In last week’s edition of this series, we examined how drone strikes violate human rights and took a closer look at instances when civilians were harmed. When most people hear the word “drone,” it is usually these negative images that come to mind, and it’s safe to say that the use of drones carries a real stigma outside military and intelligence circles.
However, drones also have humanitarian potential and the Sentinel Project is initiating discourse on the many ways that drones can be used for social good, in particular in our work to prevent genocide around the world.
Drones are currently being used to support conservation efforts, such as monitoring deforestation and mining operations, fine-tuning agricultural practices to maximize crop yield while curbing environmental effects, and protecting endangered species from poachers. The Sentinel Project’s Executive Director Christopher Tuckwood makes the argument that if unmanned aerial vehicles (UAVs) are already being used to protect endangered animals, why can’t this technology be used to protect endangered people?
Tuckwood is optimistic about the future of humanitarian UAVs. He maintains that the stigma surrounding their use is decreasing now and that people don’t only think of drones being used for US attacks in places like Pakistan, Yemen, or Somalia. People are becoming more open minded regarding “humanitarian drones” and are beginning to acknowledge the enormous potential that UAVs have in the humanitarian realm.
We’ve also seen dramatic developments in drone technology. Ten to thirty years ago, says Tuckwood, much of the theory of genocide and the measures to prevent it were in place but the technology to enable the prediction, prevention, and mitigation of genocide was limited. Fax, television, telephone, and radio were the most advanced means of international communication at that time.
Today, thanks largely to increasingly accessible internet and mobile phone technology, we have the ability to gather and disseminate up-to-date information that was previously inaccessible. This ability extends the limits of data collection, enhances the assessment of risky situations, and speeds up the mobilization of the international community, all of which serve to reduce the security risks faced by people targeted for mass atrocities. As technology develops, it also becomes increasingly affordable and UAVs that once carried price tags in the millions are now available for hundreds of thousands of dollars.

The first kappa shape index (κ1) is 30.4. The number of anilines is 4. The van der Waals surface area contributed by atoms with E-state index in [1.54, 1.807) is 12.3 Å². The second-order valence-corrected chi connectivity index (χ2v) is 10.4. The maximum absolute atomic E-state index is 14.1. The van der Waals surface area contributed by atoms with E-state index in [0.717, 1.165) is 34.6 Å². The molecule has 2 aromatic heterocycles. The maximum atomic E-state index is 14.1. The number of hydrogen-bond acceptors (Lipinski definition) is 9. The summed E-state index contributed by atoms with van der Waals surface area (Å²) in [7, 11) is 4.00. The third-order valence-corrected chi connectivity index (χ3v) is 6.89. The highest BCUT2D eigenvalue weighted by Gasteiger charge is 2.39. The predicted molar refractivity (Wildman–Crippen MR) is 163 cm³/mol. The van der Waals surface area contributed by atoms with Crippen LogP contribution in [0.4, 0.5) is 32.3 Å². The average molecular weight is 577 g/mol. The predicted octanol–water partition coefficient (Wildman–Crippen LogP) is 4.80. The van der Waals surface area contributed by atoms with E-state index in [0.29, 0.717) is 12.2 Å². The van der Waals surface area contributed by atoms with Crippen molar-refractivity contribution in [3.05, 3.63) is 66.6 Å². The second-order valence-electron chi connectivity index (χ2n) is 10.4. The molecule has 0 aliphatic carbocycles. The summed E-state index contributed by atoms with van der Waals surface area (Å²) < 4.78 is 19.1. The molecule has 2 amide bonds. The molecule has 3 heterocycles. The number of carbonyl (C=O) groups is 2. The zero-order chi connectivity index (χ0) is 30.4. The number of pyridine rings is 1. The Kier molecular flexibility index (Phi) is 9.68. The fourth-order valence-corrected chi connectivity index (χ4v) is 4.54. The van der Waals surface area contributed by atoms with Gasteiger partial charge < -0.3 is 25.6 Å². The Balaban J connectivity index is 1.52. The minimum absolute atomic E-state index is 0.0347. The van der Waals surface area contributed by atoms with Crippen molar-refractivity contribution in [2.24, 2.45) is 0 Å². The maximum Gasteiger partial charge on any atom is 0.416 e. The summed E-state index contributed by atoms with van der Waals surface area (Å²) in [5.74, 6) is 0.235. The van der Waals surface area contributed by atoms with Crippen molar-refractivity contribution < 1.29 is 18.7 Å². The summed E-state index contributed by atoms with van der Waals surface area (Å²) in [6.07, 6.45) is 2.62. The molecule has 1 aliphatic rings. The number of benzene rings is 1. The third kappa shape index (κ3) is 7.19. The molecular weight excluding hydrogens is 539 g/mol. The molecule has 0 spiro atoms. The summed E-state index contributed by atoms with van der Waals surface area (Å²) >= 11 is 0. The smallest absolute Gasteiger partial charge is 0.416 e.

There is also a growing community of experts around the world, including advanced hobbyists, who are developing civilian drones. For the purpose of atrocity prevention and humanitarian protection, the ideal device is one that is easily used, refuelled, and repaired, and is well suited to the hostile environments in which mass atrocities often occur.
3 Categories where drones would be helpful in Genocide Prevention
SP’s core work can be broken down into the following three stages of assistance to people threatened by atrocities:
· Prediction – when and where atrocities are likely to take place
· Prevention – implementing measures in the field designed to reduce the risk of atrocities happening
· Mitigation – working with communities at risk in order to increase their resilience and reduce the impact of atrocities so that people have a better chance of surviving
UAVs could be deployed in support all three of these stages. For example:
Small fixed-wing drones could be used for patrolling areas where there is a risk of mass atrocities and genocide and could monitor threats, such as the movements and approach of militias. Gaining such information would make it possible to warn people in danger so they can take action to protect themselves.
Humanitarian UAVs can also make substantial contributions to the documentation of war crimes such as genocide. They could be used to penetrate restricted areas and record ongoing atrocities, providing evidence that can be used to identify perpetrators and bring them to justice. This type of documentation mirrors the current use of satellite imagery to record human rights concerns in Sudan, Syria, and Burma.
UAVs could also be used to establish communications networks where none exist or are accessible. Improved communications will improve reaction time to impending atrocities and allow early warnings to those at risk.
It should be pointed out that the Sentinel Project realizes that UAVs will not be helpful in every conflict situation, but it’s important that we consider their use amongst our options. It’s not our intent to take this technology and present it as a solution to every humanitarian emergency. Rather we would like to see UAVs made available for deployment in situations where doing so solves a real need, choosing the right tool for the job to reach a realistic solution.
With recent rapid advances in drone technologies, as well as a growing positive and critical discourse, there is reason for optimism about the future use of UAVs. However, several obstacles stand in the way of making our aspirations a reality. The next installment of this series will discuss these challenges. Until then, we’d like to hear from you. Is our optimism justified? What other positive uses can you envision? What pitfalls do you predict? We welcome your comments in the space below.